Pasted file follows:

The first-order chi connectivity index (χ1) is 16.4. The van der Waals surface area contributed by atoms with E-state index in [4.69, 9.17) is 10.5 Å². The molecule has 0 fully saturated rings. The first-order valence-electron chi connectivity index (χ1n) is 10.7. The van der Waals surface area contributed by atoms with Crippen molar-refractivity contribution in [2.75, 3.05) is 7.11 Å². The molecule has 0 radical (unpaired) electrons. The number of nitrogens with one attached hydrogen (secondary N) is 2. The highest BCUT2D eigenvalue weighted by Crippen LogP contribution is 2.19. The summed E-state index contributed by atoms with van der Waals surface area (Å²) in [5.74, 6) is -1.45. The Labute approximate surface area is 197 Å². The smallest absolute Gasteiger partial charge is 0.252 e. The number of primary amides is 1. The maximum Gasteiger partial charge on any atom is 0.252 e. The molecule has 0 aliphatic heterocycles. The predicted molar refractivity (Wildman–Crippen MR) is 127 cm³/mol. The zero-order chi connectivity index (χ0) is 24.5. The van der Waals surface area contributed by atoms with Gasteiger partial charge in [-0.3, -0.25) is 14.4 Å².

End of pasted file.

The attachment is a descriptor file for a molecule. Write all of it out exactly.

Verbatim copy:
The first-order chi connectivity index (χ1) is 16.4. The van der Waals surface area contributed by atoms with E-state index in [4.69, 9.17) is 10.5 Å². The molecule has 0 fully saturated rings. The first-order valence-electron chi connectivity index (χ1n) is 10.7. The van der Waals surface area contributed by atoms with Crippen molar-refractivity contribution in [2.75, 3.05) is 7.11 Å². The molecule has 0 radical (unpaired) electrons. The number of nitrogens with one attached hydrogen (secondary N) is 2. The highest BCUT2D eigenvalue weighted by Crippen LogP contribution is 2.19. The summed E-state index contributed by atoms with van der Waals surface area (Å²) in [5.74, 6) is -1.45. The Labute approximate surface area is 197 Å². The smallest absolute Gasteiger partial charge is 0.252 e. The number of primary amides is 1. The maximum Gasteiger partial charge on any atom is 0.252 e. The molecule has 0 aliphatic heterocycles. The predicted molar refractivity (Wildman–Crippen MR) is 127 cm³/mol. The zero-order chi connectivity index (χ0) is 24.5. The van der Waals surface area contributed by atoms with Gasteiger partial charge in [-0.3, -0.25) is 14.4 Å².